Hardcover, 389 pages.
Covering two hundred years of hunting, fishing, camping, cooking, hiking, and canoeing in Kentucky's woods and waters, these classic and original works show how writers have, as celebrated Kentucky historian Thomas D. Clark suggests, "fallen under the spell of the land."
From the moment Daniel Boone first "gained the summit of a commanding ridge, and...beheld the ample plains, the beauteous tracts below," generations of Kentuckians have developed rich and enduring relationships with the land that surrounds them. Of Woods & Waters: A Kentucky Outdoors Reader is filled with loving tributes, written across the Commonwealth's two centuries, offered in celebration of Kentucky's widely varied environmental wonders that nurture both life and art.
Ron Ellis, an outdoors enthusiast and noted writer, has gathered art, fiction, personal essays and poetry from many of Kentucky's best-known authors for this comprehensive collection. The anthology begins with famed illustrator John James Audubon's eloquent account of extracting catfish from the Ohio River and progresses through over fifty contributions by both established and emerging writers.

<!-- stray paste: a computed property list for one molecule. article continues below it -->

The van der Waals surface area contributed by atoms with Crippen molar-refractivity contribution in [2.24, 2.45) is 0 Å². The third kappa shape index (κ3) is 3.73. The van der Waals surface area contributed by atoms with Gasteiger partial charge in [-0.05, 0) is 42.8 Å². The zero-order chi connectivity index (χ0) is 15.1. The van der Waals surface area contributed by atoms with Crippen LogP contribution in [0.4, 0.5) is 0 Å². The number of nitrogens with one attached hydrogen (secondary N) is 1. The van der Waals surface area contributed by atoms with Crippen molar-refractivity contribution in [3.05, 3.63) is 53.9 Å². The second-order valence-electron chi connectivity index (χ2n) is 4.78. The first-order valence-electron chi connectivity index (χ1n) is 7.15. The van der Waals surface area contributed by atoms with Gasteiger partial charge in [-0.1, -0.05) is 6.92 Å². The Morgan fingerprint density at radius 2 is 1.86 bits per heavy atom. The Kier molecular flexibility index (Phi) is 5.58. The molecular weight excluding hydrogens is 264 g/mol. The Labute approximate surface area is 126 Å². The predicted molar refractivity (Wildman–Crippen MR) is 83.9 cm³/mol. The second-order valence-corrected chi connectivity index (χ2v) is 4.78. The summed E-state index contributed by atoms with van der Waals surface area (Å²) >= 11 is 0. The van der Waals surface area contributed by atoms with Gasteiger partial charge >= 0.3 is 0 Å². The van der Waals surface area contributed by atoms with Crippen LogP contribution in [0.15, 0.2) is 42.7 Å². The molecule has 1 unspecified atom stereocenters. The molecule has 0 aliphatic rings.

Of Woods & Waters does not merely recount fond memories. Many authors presented in this collection echo the sentiments of the award-winning novelist and essayist Barbara Kingsolver, who writes, "Much of what I know about life, and almost everything I believe about the way I want to live, was formed in those woods" adjacent to her birthplace in Nicholas County, Kentucky. The works collected in Of Woods & Waters serve to honor and defend what many recognize as a sadly declining way of life, one born out of genuine reverence for the beauty and bounty of nature.
The contributions of Wendell Berry, Janice Holt Giles, Bobbie Ann Mason, Jesse Stuart, James Still, Robert Penn Warren, James Baker Hall, Silas House, and other esteemed authors examine the delicate balances that must be struck between humanity and nature, between progress and sustainable living. While raising these crucial questions, these writings center on connections among friends and family in Kentucky's beautiful natural surroundings. The authors spin tales of the whistling wings of ducks overhead, the heart-pounding excitement of a white-tailed buck's sudden appearance, the joy of childhood plunges into cold lake waters after hours of climbing trees, and the thrill of watching sons and daughters catch their first fish. In these writings, the bountiful Kentucky wilderness that first captivated frontier settlers remains vibrantly alive.
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